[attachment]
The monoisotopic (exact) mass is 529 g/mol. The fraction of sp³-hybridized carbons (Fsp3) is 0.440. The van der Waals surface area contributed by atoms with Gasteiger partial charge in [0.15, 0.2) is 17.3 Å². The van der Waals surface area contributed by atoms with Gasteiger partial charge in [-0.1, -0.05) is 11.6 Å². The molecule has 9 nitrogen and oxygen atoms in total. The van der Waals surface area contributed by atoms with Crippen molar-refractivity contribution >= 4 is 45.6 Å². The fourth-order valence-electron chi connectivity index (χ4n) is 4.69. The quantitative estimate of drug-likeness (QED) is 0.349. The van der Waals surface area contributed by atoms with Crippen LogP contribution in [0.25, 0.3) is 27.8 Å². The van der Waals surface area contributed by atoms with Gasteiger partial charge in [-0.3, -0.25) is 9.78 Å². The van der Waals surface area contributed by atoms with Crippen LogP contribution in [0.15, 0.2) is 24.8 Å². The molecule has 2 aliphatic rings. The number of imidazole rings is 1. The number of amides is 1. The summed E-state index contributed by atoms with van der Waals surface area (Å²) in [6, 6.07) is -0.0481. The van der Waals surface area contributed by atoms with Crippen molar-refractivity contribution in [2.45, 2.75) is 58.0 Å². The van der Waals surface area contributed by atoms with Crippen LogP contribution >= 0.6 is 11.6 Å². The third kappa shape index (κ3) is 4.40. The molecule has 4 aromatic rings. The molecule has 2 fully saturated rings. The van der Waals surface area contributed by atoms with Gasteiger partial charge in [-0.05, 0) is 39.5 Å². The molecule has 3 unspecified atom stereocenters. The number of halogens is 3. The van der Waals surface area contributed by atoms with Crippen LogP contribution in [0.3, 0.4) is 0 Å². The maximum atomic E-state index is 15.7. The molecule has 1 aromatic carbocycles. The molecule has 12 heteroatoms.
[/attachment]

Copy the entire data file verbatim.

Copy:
The monoisotopic (exact) mass is 529 g/mol. The fraction of sp³-hybridized carbons (Fsp3) is 0.440. The van der Waals surface area contributed by atoms with Gasteiger partial charge in [0.15, 0.2) is 17.3 Å². The van der Waals surface area contributed by atoms with Gasteiger partial charge in [-0.1, -0.05) is 11.6 Å². The molecule has 9 nitrogen and oxygen atoms in total. The van der Waals surface area contributed by atoms with Crippen molar-refractivity contribution >= 4 is 45.6 Å². The fourth-order valence-electron chi connectivity index (χ4n) is 4.69. The quantitative estimate of drug-likeness (QED) is 0.349. The van der Waals surface area contributed by atoms with Crippen LogP contribution in [0.25, 0.3) is 27.8 Å². The van der Waals surface area contributed by atoms with Gasteiger partial charge in [-0.3, -0.25) is 9.78 Å². The van der Waals surface area contributed by atoms with Crippen LogP contribution in [0.15, 0.2) is 24.8 Å². The molecule has 2 aliphatic rings. The number of imidazole rings is 1. The number of amides is 1. The summed E-state index contributed by atoms with van der Waals surface area (Å²) in [6, 6.07) is -0.0481. The van der Waals surface area contributed by atoms with Crippen molar-refractivity contribution in [2.45, 2.75) is 58.0 Å². The van der Waals surface area contributed by atoms with Crippen LogP contribution >= 0.6 is 11.6 Å². The third kappa shape index (κ3) is 4.40. The molecule has 4 aromatic rings. The molecule has 2 fully saturated rings. The van der Waals surface area contributed by atoms with Gasteiger partial charge in [-0.05, 0) is 39.5 Å². The molecule has 3 unspecified atom stereocenters. The number of halogens is 3. The van der Waals surface area contributed by atoms with Crippen LogP contribution in [0.3, 0.4) is 0 Å². The maximum atomic E-state index is 15.7. The molecule has 1 aromatic carbocycles. The molecule has 12 heteroatoms.